Winter is the season when yin is at its peak or more accurately when it is most condensed. It is the season of death and decay when most things in nature reach the end of their cycle and return to the earth. It is a time for stillness and reflection.
Water is the element associated with this season and expresses yin in its ultimate forms: cold, blue/black, dense, heavy and moving downwards. Water is a formidable force; it has the power to destroy life but is essential to sustain it.
In an ideal world, during winter we would be in bed not long after sunset and wake at sunrise. Our working day would be short and slow paced and we would eat whatever nutritious foods we wanted, without counting calories.
In today’s fast-paced and demanding times, we barely even stop to take breath in the winter.
Winter is a necessary and important part of the yin-yang seasonal cycle. This is the time of year when the kidneys need most care. This is the time of year we need to accumulate enough yin for yang to burn in the spring and summer. Yin is the substance and structure that generates yang and allows it to function.
In TCM thinking the kidneys are vital to our function and existence. The kidneys hold the key to our ‘life force’ and the blueprint of who we are and will potentially become. At the time of our conception, through our parents, the heavens gifted us with ‘prenatal qi’ (chi) which is stored in our kidneys and is the source of our essence and original qi. In order to maintain our original qi and essence, we need to top it up with qi from the food we eat, the air we breathe and the way we live our lives. Qi serves us in its functions within the body to transform, transport, hold, raise, protect, and warm.
So, how do we conserve qi, build yin and support the kidneys in the hectic winters of today?
Here are some tips to survive the winter and stay healthy by following natural ‘laws’ as prescribed by the ancient Taoist philosophers. Not surprisingly, they also align rather well with other philosophers’ ideas, including those of Rudolf Steiner, and probably with your grandmother’s thinking too.
- Sleep – Go to bed early and get up later. If you get super organised the night before, you could end up with extra snooze time. Getting extra sleep time during dark hours is crucial for building your yin.
- Keep warm – The kidneys hate the cold and are most susceptible to it in the winter. Although the kidneys are organs of water, they are the source of fire (‘ming men’) in the body. This fire can be diminished when the body is invaded by cold, wind and damp, leading to symptoms of cold extremities, lower back pain, sore knees, lack of libido and fatigue. Wear a scarf and keep covered up especially in windy cold weather. Wind can drive cold into the bladder channel (which is one of the most superficial meridians) causing a stiff neck and can lead to cold invading the organs which leads to pain and disease. So snuggle up in your winter woollies, curl up in front of a fire and beat the cold.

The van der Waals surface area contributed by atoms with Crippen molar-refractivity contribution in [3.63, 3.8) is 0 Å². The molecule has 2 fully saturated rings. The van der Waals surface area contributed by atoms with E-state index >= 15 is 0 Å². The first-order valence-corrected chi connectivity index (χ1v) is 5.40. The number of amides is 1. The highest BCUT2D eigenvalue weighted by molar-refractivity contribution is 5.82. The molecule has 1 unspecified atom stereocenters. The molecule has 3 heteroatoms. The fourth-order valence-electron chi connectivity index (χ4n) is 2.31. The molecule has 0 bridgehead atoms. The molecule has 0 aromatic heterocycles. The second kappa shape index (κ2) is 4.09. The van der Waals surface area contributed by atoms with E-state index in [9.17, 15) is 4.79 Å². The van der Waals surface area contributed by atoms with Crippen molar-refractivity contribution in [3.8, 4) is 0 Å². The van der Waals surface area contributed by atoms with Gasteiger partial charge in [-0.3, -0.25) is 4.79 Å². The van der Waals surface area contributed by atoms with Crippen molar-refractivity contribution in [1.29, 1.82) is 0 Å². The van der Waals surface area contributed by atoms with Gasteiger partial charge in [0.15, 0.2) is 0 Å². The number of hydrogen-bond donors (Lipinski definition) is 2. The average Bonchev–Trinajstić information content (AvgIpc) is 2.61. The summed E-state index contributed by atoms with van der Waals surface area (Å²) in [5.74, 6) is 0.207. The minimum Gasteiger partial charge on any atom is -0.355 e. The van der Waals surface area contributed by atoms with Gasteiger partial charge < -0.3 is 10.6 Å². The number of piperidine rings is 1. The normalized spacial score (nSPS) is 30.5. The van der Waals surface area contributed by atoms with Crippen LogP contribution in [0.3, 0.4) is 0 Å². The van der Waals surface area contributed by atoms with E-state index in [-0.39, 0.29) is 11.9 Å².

- Be quiet – Meditate more frequently and for longer. Invest in some relaxation/ meditation CDs. Reflect on what is past, observe what is now and dream of what is to come. Inspiration and insight comes to us in still, quiet moments.
- Eat for the season – Root vegetables, slow-cooked stews and casseroles, soups, baked foods and roasts are all favourites for the winter, as are beans and lentils. Don’t worry about calories (although avoid using too much fat and sugar in your cooking). Focus instead on the nutritional content. It’s normal to gain up to 4kg in the winter. This makes up part of your yin for the yang months. So…double helping of lamb shanks and mash any one?
- Keep up your water intake – The kidneys govern and regulate the water in your body and maintain the electrolyte balance. The cold winter months often lead to a reduction of water intake resulting in dehydration. Keep a bottle of water with you throughout the day and take a sip every 15 minutes. Avoid drinking cold water. Drink warming herbal teas instead if you prefer.
- Exercise – Avoid long gruelling workouts. A brisk walk every day is all you need in the winter. Mindful practices such as winter chi ball, qi gong, tai chi, yoga, Pilates and Feldenkrais are also excellent for building and balancing yin and yang.
- Treat yourself to massage – Book yourself in to have a Chinese massage. This is the best way to get qi and blood moving without exertion. It helps balance and regulate qi and helps us to maintain good health. Reflexology is also excellent at this time of year because of the connection of the kidneys to the feet.
Originally from the English countryside of Derbyshire, Rebecca Quin gained a diploma in Health & Fitness during the 80s. A change in career path led her to Australia in 1994 were she is now settled with a family. In 2003 Rebecca discovered ChiBall® and there began her fascination with Traditional Chinese Medicine and healing through movement. Rebecca is currently studying for a degree in Chinese Medicine at the Southern School of Natural Therapies in Melbourne. She has been described as a gifted and inspirational teacher by her students and peers and is a Master Trainer and presenter for ChiBall® and is qualified in Group Fitness, Pilates, ChiBall®, Dance of the Dragon™, Feng Shui.
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